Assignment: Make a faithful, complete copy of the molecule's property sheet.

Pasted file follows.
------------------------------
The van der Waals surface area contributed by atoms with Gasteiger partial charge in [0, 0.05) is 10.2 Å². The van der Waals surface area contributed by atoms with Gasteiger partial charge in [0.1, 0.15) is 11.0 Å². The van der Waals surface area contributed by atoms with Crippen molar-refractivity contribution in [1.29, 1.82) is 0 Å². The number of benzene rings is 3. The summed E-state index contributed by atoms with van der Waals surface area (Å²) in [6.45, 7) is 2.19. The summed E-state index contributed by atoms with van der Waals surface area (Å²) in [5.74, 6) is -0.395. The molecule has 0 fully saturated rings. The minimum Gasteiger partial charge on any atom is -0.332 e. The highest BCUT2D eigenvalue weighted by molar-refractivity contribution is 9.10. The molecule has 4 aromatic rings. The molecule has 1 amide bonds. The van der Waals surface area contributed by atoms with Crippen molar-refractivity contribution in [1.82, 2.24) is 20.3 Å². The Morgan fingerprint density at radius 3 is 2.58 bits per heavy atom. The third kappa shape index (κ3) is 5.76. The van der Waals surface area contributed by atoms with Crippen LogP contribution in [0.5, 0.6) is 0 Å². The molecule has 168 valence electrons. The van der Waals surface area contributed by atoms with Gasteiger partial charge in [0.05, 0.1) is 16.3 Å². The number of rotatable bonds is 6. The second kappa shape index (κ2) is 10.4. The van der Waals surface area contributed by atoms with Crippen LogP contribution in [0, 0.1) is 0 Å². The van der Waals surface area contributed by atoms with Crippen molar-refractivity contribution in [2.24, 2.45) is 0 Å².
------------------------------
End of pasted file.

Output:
The van der Waals surface area contributed by atoms with Gasteiger partial charge in [0, 0.05) is 10.2 Å². The van der Waals surface area contributed by atoms with Gasteiger partial charge in [0.1, 0.15) is 11.0 Å². The van der Waals surface area contributed by atoms with Crippen molar-refractivity contribution in [1.29, 1.82) is 0 Å². The number of benzene rings is 3. The summed E-state index contributed by atoms with van der Waals surface area (Å²) in [6.45, 7) is 2.19. The summed E-state index contributed by atoms with van der Waals surface area (Å²) in [5.74, 6) is -0.395. The molecule has 0 fully saturated rings. The minimum Gasteiger partial charge on any atom is -0.332 e. The highest BCUT2D eigenvalue weighted by molar-refractivity contribution is 9.10. The molecule has 4 aromatic rings. The molecule has 1 amide bonds. The van der Waals surface area contributed by atoms with Crippen molar-refractivity contribution in [1.82, 2.24) is 20.3 Å². The Morgan fingerprint density at radius 3 is 2.58 bits per heavy atom. The third kappa shape index (κ3) is 5.76. The van der Waals surface area contributed by atoms with Crippen LogP contribution in [0.5, 0.6) is 0 Å². The molecule has 168 valence electrons. The van der Waals surface area contributed by atoms with Gasteiger partial charge in [0.05, 0.1) is 16.3 Å². The number of rotatable bonds is 6. The second kappa shape index (κ2) is 10.4. The van der Waals surface area contributed by atoms with Crippen LogP contribution in [0, 0.1) is 0 Å². The van der Waals surface area contributed by atoms with Crippen molar-refractivity contribution in [2.24, 2.45) is 0 Å².